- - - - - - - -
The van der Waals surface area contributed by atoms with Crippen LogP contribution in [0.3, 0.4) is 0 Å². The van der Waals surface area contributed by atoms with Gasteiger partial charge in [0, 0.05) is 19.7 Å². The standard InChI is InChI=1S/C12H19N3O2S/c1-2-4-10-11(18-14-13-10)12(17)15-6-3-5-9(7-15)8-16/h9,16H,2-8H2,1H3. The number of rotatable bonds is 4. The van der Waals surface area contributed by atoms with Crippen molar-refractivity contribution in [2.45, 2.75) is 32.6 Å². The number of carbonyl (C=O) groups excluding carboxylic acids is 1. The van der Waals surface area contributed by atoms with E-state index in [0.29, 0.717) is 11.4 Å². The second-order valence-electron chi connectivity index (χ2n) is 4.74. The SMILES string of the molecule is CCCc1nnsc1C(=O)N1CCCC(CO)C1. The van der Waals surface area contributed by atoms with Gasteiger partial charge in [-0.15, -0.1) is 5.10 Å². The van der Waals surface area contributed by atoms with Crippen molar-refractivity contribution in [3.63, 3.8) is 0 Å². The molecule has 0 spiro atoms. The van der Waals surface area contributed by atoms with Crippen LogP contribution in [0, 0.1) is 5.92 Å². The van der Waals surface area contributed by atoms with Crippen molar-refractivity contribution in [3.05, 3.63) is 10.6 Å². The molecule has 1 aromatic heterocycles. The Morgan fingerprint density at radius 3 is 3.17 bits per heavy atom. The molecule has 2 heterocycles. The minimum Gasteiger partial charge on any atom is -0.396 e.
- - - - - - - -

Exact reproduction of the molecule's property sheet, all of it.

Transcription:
The van der Waals surface area contributed by atoms with Crippen LogP contribution in [0.3, 0.4) is 0 Å². The van der Waals surface area contributed by atoms with Gasteiger partial charge in [0, 0.05) is 19.7 Å². The standard InChI is InChI=1S/C12H19N3O2S/c1-2-4-10-11(18-14-13-10)12(17)15-6-3-5-9(7-15)8-16/h9,16H,2-8H2,1H3. The number of rotatable bonds is 4. The van der Waals surface area contributed by atoms with Crippen molar-refractivity contribution in [2.45, 2.75) is 32.6 Å². The number of carbonyl (C=O) groups excluding carboxylic acids is 1. The van der Waals surface area contributed by atoms with E-state index in [0.29, 0.717) is 11.4 Å². The second-order valence-electron chi connectivity index (χ2n) is 4.74. The SMILES string of the molecule is CCCc1nnsc1C(=O)N1CCCC(CO)C1. The van der Waals surface area contributed by atoms with Gasteiger partial charge in [-0.15, -0.1) is 5.10 Å². The van der Waals surface area contributed by atoms with Crippen molar-refractivity contribution in [3.63, 3.8) is 0 Å². The molecule has 0 spiro atoms. The van der Waals surface area contributed by atoms with Crippen LogP contribution in [0, 0.1) is 5.92 Å². The van der Waals surface area contributed by atoms with Crippen molar-refractivity contribution in [3.05, 3.63) is 10.6 Å². The molecule has 1 aromatic heterocycles. The Morgan fingerprint density at radius 3 is 3.17 bits per heavy atom. The molecule has 2 heterocycles. The minimum Gasteiger partial charge on any atom is -0.396 e.